I met this woman who actively tried to sabotage my work relations, she went to other stores and talked about me behind my back-she claimed she was my friend, then she came to me and told me malicious things about the other stores, she never suspected we would get together and talk about what was being said but we did-I cut her out of my life completely, have never forgiven her and made sure she was blackballed from the industry (you may think the last part harsh but its what my beliefs teach us to do) However, I just learned that one store gave her another chance, I told the owner of the store that I do not believe in second chances when a major offense has occured because if the person did it once to you, they will do it again!
Another example was a friend/neighbor that I would label as a Psychic Vampire, a whore and a drunk and the gossip of the complex-and even after she moved to New Orleans last year she still calls people here to find out the dirt of what is happening here, she is hard to be around and just sucks the energy out of the room (Psychic vampire). She spreads malicious gossip about people, she told people once that my mom was a gambleholic who didnt have furniture and sat on the floor, she told neighbors that I didnt know how to use the toilet and instead used the tub for all my needs, things like that, despite her behavior she loved to buy gifts for people and spent ridiculous amounts of money on strangers and friends alike, I pretended to forgive her, used her as much as I could and then she moved-but...Christmas is coming! Tongue
Forgiveness is NOT something anyone is required to do, who would require it of you? There is no external deity, no man or church should have control over you, so no, its not a requirement and yes its ok to not forgive someone.
Ah, but both women and men do have control over you.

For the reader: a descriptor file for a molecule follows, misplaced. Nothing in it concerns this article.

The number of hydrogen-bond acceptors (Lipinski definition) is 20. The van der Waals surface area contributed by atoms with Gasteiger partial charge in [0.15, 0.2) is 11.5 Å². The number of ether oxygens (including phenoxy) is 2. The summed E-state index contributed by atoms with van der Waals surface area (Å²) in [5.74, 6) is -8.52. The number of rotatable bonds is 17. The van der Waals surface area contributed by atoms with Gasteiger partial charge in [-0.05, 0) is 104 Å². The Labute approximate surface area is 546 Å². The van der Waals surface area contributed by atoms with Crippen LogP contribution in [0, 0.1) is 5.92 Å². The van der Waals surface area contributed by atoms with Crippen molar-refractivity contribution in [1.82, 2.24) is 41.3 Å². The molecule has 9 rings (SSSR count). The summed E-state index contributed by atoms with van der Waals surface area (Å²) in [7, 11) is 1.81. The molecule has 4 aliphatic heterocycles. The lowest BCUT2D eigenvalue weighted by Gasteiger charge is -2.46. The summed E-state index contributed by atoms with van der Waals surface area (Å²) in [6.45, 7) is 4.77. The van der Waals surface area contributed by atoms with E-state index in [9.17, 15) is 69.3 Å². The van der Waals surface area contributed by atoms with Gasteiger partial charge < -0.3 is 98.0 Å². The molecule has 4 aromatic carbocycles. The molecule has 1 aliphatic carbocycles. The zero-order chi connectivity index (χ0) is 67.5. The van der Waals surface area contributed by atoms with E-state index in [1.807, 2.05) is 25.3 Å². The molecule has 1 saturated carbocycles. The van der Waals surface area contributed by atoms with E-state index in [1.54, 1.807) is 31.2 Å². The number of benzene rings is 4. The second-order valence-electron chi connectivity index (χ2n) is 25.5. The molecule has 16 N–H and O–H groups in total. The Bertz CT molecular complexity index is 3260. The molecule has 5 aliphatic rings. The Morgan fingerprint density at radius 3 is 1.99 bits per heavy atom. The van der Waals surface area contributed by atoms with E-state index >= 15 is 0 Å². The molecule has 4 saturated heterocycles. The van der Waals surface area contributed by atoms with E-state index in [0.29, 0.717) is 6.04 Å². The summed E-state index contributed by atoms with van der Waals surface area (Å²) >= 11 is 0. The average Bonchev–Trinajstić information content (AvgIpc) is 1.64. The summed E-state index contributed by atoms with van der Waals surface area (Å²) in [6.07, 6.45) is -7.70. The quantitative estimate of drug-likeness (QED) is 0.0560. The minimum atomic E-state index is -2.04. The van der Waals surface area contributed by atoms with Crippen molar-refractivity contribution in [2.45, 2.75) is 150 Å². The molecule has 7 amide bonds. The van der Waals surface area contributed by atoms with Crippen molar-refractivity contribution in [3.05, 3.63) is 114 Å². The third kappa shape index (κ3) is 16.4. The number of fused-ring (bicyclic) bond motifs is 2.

Oh?
who?
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23-11-2012, 08:21 AM
RE: Must We Always Forgive?
Hey, Chas.

Is it reality? If I say, "I'll never win an Olympic gold medal," and I don't ever try to go to the Olympics, that's not a reality. It's a situation that is born of an assumption that has led me to inaction. I smoked for 12 years. I was a fiendish smoker. Many people accepted a reality where I would never quit. When I up and quit cold turkey out of the blue one day, people were shocked. Like really shocked. But all notions of won't quit, can't quit, will never quit, went out the window. Those notions were never true. If we accept that someone won't change, we're accepting an assumption, not a fact.

I think it's reasonable to accept that the reconciliation process, at any given moment, is not going well or is not bearing fruit. But that's different than walking away from the table.

And again, we can't confuse any of this with tit for tat. If someone, like your boss, is actively abusing you, retaliate (in game theory terms, not going postal terms). But assuming someone can't change is not accepting of a fact, it is relegating oneself to an assumption of futility.

But love, it should be said, cuts through all of this. Love keeps a chair at the table. Love keeps hope in our heart. Love trusts that reconciliation is possible. Ain't love grand Cool

As for insanity, if we forgive, then we are always achieving the same outcome, we are forgiving. No insanity there Cool

As for reconciliation, Tutu said it the best. "Reconciliation is not for sissies."

Lol. Fuck that man is awesome Cool

Peace and Love and Empathy,

Matt